Don’t Pass Over!
by Rabbi Lipman Podolsky, z”tl
Dear JemSem Reader,
It with great sadness that we inform you of the passing of Rav Lipman Podolsky zt”l on the 20th of Iyar, 5767. Rav Podolsky was a regular contributor to JemSem. He was a veteran mechanech, teaching and inspiring hundreds of students in seminaries and yeshivot throughout the years. He was also one of the central chinuch personalities in Michlalah.
Rav Podolsky was an outstanding talmid chacham. He managed to balance a fiery passion for Torah with a gentleness and warmth that was inspirational to everyone who knew him. He was a musician and a songwriter. His love for his friends and students knew no bounds.
I had the zchus to see Rav Lipman four days before his petira. He was extremely weak, yet he managed to give me a flowery bracha for hatzlacha that seemed to have no end. May that bracha spread to all his beloved students.
The JemSem community sends their condolences to his children, parents and siblings. T’hei nishmoso tzrurah bitzror hachayim.
We are reprinting one of his articles in his memory. This piece contains an autobiographical reflection, which serves as a testimony to his humility, scholarship and greatness. It concludes with words that describe him well. To paraphrase, “The heights he attained more than recompensed his struggle. Infinitely more.”
R’ Menachem Nissel
*Don’t Pass Over! – The Passage from Pesach to Isru Chag to Shavuot *
After a whole week devoting themselves to their self-consecration in the Mishkan, one would have thought that Aharon and his sons had had enough! Of what significance, then, is the eighth day – the title of Parshas Shemini? Is seven not sufficient?
After a whole week of celebrating Pesach, is it not enough? Must I truly bind the festival, as it were, to the corners of the altar? What exactly is the point of “Isru-Chag”, which seems to be a virtual extension of the holiday?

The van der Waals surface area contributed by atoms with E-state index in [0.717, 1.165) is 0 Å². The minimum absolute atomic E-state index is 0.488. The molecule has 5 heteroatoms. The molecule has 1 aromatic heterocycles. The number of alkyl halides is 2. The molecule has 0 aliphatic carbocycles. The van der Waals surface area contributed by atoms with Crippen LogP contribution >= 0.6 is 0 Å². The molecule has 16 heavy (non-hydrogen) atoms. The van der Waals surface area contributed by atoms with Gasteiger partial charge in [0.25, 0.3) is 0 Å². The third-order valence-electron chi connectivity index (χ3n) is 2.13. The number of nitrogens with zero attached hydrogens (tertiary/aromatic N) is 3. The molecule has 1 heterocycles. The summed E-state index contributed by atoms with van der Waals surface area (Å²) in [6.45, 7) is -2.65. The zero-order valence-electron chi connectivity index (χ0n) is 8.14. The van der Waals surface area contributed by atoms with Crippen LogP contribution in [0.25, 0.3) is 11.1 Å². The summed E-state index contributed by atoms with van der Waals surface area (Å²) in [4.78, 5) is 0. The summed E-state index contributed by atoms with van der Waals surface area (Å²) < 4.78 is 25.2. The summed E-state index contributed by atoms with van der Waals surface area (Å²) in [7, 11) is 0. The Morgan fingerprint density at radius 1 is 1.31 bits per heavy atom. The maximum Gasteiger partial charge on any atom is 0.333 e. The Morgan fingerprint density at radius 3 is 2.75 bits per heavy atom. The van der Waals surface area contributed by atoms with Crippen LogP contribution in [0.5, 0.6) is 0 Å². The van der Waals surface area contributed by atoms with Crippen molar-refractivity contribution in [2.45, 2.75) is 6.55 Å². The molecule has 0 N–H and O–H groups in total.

You know, it’s not easy being a kid. You ask questions, but the grownups don’t seem to hear. The wise son posed a very wise question: “What are the testimonies and the statutes and the laws that Hashem our G-d has commanded you?” Does the father answer his question? All he does reply is: “One may not eat desert after the Korban Pesach.” How does the response fit the query?
Once upon a time, I had the great fortune of learning with a very strong-willed chavrusa (study partner). He never missed a learning session. He never came late, never left early, and took no breaks. He pushed himself till he could push no more. His stated goal was to uncover the Truth concealed within the Gemara. We would typically spend several days plumbing the depths of a sugya (topic).
Finally, when I felt I had a decent understanding of the material and was more than ready to move on, he would plead, and sometimes even demand to spend just one more day on this particular sugya. “You’ll see,” he would say, “the real truth will show itself if we just give it a chance!” Invariably, he was right. As much as I thought I understood the Gemara, after that extra day angels would descend and shine upon us the light of Heaven. Had we concluded prematurely, we would have remained in the dark; but, I am ashamed to admit, we would have thought that we truly understood.
The problem with time is, it passes. After a while, all we have are memories. How can we keep the experience alive? How can we prevent Pesach from passing over? How can we transcend time, plugging into the eternal?
This is Isru-Chag. We don’t just pass through a holiday, we live it, and try to take it with us. No, seven is not sufficient. Just one more day, one more moment of basking in the divine presence, will solidify the glue. Pesach will become part of us, part and parcel of our psycho/spiritual DNA.
This is the answer to the wise son. All these mitzvos that we do on Pesach are not a one-time deal. The goal is to keep them alive long after we performed them. Thus we eat no desert after the Korban Pesach. We want the taste of Pesach to linger in our mouths, to linger in our lives.
As we grow, as we build on yesterday, we keep yesterday alive, today. Sefiras HaOmer symbolizes this process. Shavuos stands on Pesach’s shoulders. As such, Pesach still lives.
This is the eighth day. Seven is ephemeral; eight is forever. The Divine presence for which they so yearned appeared only on the eighth day. Aharon and his sons thus became forever bound to the Divine. And so can we.
The Yetzer HaRa would love to see us drown in the quagmire of time, to behold us bogged down in the morass of materialism. But we can outsmart him if we so desire. Bind ourselves! The more secure, the better! Don’t throw away the past; build on it!
The heights we attain will more than recompense us for our struggle.
*Rav Lipman Podolsky*